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Rapid evaluation of the efficacy of microbial cell removal from fabrics

  • Kohtaro Fujioka
  • Ikuko Kozone
  • Mikako Saito
  • Hideaki MatsuokaEmail author
Original Paper

Abstract

The efficacy of microbial cell removal (EMR) from fabrics is a practically important indicator for the evaluation of cleansers and detergents. EMR is expressed quantitatively by the relative number of viable cells remaining on a fabric swatch after the treatment with these reagents. In order to count the viable cells on the swatch directly and rapidly, we have developed a unique microscopic imaging system with an ultra-deep focusing range. Standard swatches of cotton fabric were inoculated with microorganisms such as Pseudomonas fluorescence, Staphylococcus aureus, or Candida albicans. After the incubation on an agar medium, each swatch was treated with a fluorescent glucose, 2-[N-(7-nitrobenz-2-oxa-1, 3-diazol-4-yl) amino]-2-deoxyglucose, to stain only viable cells. The images of every cell distributed within the surface layer with no greater than 130 μm thickness could be integrated into one image. Thus visualized cells could be counted automatically by a novel imaging program. Using a pair of cotton swatches (0.5×1.0 cm2) inoculated with C. albicans, EMR was evaluated quantitatively. Before washing, the total number of viable cells found on the observation area (3.8×10−4 cm2) was 288 cells. After washing with a test detergent, no cell (<1) was detected. For this case, EMR was given by the formula: log(288/<1)=greater than 2.5. The imaging and cell count of a test fabric could be performed within 1 h.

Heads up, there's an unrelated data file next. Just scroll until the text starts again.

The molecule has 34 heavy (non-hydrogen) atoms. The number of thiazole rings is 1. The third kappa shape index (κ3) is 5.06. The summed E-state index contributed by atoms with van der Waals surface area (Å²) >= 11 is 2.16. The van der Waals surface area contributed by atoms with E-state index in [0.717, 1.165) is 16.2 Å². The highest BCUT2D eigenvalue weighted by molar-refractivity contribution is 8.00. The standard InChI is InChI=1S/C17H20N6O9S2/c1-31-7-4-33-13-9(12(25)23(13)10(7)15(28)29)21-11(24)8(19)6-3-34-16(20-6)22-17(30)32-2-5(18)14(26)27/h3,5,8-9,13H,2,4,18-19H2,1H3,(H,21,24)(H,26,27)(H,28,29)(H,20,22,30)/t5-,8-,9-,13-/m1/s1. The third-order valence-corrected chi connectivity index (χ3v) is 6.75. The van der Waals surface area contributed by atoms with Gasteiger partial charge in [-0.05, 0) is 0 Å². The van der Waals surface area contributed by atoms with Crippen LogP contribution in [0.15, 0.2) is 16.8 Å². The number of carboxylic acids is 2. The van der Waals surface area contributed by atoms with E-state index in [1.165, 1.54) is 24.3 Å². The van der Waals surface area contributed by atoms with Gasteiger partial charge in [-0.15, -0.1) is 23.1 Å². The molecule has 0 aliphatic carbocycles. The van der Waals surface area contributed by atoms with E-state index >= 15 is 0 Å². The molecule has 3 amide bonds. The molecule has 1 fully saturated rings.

Keywords

Ultra-deep focusing range (UDF) fluorescent microscope Efficacy of microbial cell removal (EMR) A fluorescent glucose Viable cell imaging 

Notes

Acknowledgements

This research was supported by the Microbial Visualization Community of Practice in Procter & Gamble Company. The authors would like to thank Dr. P. Geis and Dr. S. Donaldson in Procter & Gamble Company for the constructive discussions and for reviewing the manuscript and Mr. Tottori of Kogaku Inc. for the supports and inputs for the microscopic system designs. This work is partially supported by the know-hows developed in the research project: The High Throughput Creation of Disease Model Cells and the Analysis of Their Function, which is funded by Core Research for Evolutional Science and Technology (CREST) of Japan Science and Technology Agency.

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Copyright information

© Society for Industrial Microbiology 2006

Authors and Affiliations

  • Kohtaro Fujioka
    • 1
  • Ikuko Kozone
    • 2
    • 3
  • Mikako Saito
    • 2
    • 3
  • Hideaki Matsuoka
    • 2
    • 3
    Email author
  1. 1.Kobe Technical CenterProcter & Gamble Far East, Inc.KobeJapan
  2. 2.Department of Biotechnology and Life ScienceTokyo University of Agriculture and TechnologyTokyoJapan
  3. 3.CREST, Japan Science and Technology AgencySaitamaJapan

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